When my kindergarten students entered the art room, they were surprised to see balloons sitting on the tables next to the paint. I told them that instead of using a paintbrush to apply paint for this project, we would be using balloons! They were excited, but curious—a great way to start any project!
SESSION 1 (40 MINUTES). I began the lesson by reading them the classic, The Very Hungry Caterpillar, by Eric Carle. In this story, a caterpillar eats his way through the pages as we are taken through each day of the week. At the end of the story, he builds himself a cocoon and emerges as a beautiful butterfly, whose wingspan stretches across the last two pages of the book. Wow factor? Accomplished!
To begin their masterpieces, I instructed the students to draw a horizontal line across their paper to separate the ground from the sky. I demonstrated how to use the side of a chalk pastel to apply color to the top part of their paper, and then use a tissue to smudge it across the space and give it better coverage.
As if that wasn’t fun enough, they had the opportunity to choose two or three colors to blend in. They referred to the color wheel to decide which colors would look nice together when blended, and then completed their sky by smudging them together with the tissue.
When they finished their chalk sky, they moved on to finger painting the bottom part of their paper. The inside cover in the book features an arrangement of several colored circles that inspired the design for our ground. The students painted using very powerful tools—their index fingers and some paint! I poured a few colors of tempera on a tray and they used their fingers to stamp many circles with one paint color, then repeated the process with the other colors until most of the white space was filled. To prevent the colors from smearing and getting muddy, I told the students to stamp with only ONE finger, their index finger, and they could wipe it off in between colors. We allowed the projects to dry until the next class session.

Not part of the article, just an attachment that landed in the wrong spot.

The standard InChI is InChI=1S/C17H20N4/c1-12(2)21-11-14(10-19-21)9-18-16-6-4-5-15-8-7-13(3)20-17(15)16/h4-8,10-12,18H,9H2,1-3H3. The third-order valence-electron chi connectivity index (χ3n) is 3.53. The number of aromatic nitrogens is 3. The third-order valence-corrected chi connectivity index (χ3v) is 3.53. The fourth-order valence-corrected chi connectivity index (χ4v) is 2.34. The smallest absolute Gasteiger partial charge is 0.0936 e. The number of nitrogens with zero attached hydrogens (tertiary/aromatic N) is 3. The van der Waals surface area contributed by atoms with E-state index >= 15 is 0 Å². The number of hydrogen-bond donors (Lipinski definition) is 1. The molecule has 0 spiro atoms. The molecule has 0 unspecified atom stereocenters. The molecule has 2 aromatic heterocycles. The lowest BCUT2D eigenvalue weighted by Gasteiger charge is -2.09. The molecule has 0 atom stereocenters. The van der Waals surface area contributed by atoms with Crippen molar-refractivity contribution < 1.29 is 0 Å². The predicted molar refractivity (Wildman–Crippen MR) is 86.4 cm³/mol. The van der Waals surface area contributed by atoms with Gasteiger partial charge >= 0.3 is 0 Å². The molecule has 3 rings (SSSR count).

SESSION 2 (40 MINUTES). I demonstrated how to create the caterpillar’s body by stamping a balloon in green and yellow paint and gently pressing it onto the paper. It was important to remember to stamp the balloon gently so it didn’t slip and smear across their paper. The students worked on top of their chalk background and stamped away. Some chose to stamp the body in a straight line; others wanted their caterpillars to have a curvy body so it looked like they were moving.
The final step was to create the head and legs. We used red and yellow construction paper for the face, like the iconic critter gracing the cover of the book. They used a marker to draw the eyeballs, mouth, legs and antennae.
This lesson showed the students that there are many ways we can apply color in art. They had the opportunity to use three different processes—smudging chalk, finger painting, and printing with balloons. The transformation of the caterpillar to a butterfly in the story was just as intricate and magical as the process of creating these colorful critters in art class!
Kindergarten students will …
• learn about author/illustrator Eric Carle.
• create a caterpillar inspired by his story The Very Hungry Caterpillar.
• blend colors of chalk.
• create overlapping shapes by finger painting.
• make prints with balloons.
NATIONAL ART STANDARDS
• Creating: Conceiving and developing artistic ideas and work.
• Presenting: Interpreting and sharing artistic work.
• Responding: Understanding and evaluating how the arts convey meaning.
• Connecting: Relating artistic ideas and work with personal meaning and external context.
• Book: The Very Hungry Caterpillar, by Eric Carle (Philomel Books; 1994)
• 12″ x 18″ white paper
• Red and yellow construction paper
• Chalk pastels
• Tissues or paper towels
• Tempera paint
Chrissy Leishear teaches K–8 Art at St. John the Baptist School in Silver Spring, Maryland.
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